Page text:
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Injection behaviors among injection drug users in treatment: The role of hepatitis C awareness

  • Author(s): Korthuis, PT
  • Feaster, DJ
  • Gomez, ZL
  • Das, M
  • Tross, S
  • Wiest, K
  • Douaihy, A
  • Mandler, RN
  • Sorensen, JL
  • Colfax, G
  • McCarty, D
  • Cohen, SE
  • Penn, PE
  • Lape, D
  • Metsch, LR
  • et al.
Abstract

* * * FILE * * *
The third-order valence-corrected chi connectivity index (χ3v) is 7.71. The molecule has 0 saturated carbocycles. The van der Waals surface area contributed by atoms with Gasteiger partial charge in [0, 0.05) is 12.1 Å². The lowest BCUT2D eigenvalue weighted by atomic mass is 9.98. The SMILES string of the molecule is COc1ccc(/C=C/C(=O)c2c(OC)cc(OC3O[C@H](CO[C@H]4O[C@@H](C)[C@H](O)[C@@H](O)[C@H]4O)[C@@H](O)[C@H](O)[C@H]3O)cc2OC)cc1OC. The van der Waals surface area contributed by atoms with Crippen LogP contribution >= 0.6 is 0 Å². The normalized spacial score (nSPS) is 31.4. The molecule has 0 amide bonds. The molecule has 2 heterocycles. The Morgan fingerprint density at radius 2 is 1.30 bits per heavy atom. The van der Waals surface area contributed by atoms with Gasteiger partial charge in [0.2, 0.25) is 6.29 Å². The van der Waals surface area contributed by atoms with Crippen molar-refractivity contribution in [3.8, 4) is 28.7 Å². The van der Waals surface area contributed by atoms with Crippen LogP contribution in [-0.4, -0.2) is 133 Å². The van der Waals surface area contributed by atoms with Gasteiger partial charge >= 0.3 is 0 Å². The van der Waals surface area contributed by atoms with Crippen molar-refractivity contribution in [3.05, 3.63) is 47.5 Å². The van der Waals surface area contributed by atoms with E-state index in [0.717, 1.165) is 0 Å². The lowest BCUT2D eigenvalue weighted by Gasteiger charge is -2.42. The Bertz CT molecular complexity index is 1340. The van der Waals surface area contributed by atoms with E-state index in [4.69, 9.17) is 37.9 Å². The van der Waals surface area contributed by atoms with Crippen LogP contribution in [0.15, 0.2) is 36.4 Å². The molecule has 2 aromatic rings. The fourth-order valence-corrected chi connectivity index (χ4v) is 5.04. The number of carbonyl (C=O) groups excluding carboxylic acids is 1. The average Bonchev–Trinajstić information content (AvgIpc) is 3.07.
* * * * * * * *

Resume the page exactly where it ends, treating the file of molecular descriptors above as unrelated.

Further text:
Background: Injection drug use (IDU) is a primary vector for blood-borne infections. Awareness of Hepatitis C virus (HCV) infection status may affect risky injection behaviors. This study determines the prevalence of risky injection practices and examines associations between awareness of positive HCV status and risky injection behaviors. Methods: We surveyed individuals seeking treatment for substance use at 12 community treatment programs as part of a national HIV screening trial conducted within the National Drug Abuse Treatment Clinical Trials Network. Participants reported socio-demographic characteristics, substance use, risk behaviors, and HCV status. We used multivariable logistic regression to test associations between participant characteristics and syringe/needle sharing. Results: The 1281 participants included 244 (19.0%) individuals who reported injecting drugs in the past 6. months and 37.7% of IDUs reported being HCV positive. During the six months preceding baseline assessment, the majority of IDUs reported obtaining sterile syringes from pharmacies (51.6%) or syringe exchange programs (25.0%), but fewer than half of IDUs always used a sterile syringe (46.9%). More than one-third (38.5%) shared syringe/needles with another injector in the past 6. months. Awareness of positive HCV vs. negative/unknown status was associated with increased recent syringe/needle sharing (aOR 2.37, 95% CI 1.15, 4.88) in multivariable analysis. Conclusions: Risky injection behaviors remain prevalent and awareness of HCV infection was associated with increased risky injection behaviors. New approaches are needed to broadly implement HCV prevention interventions for IDUs seeking addiction treatment. © 2011 Elsevier Ltd.

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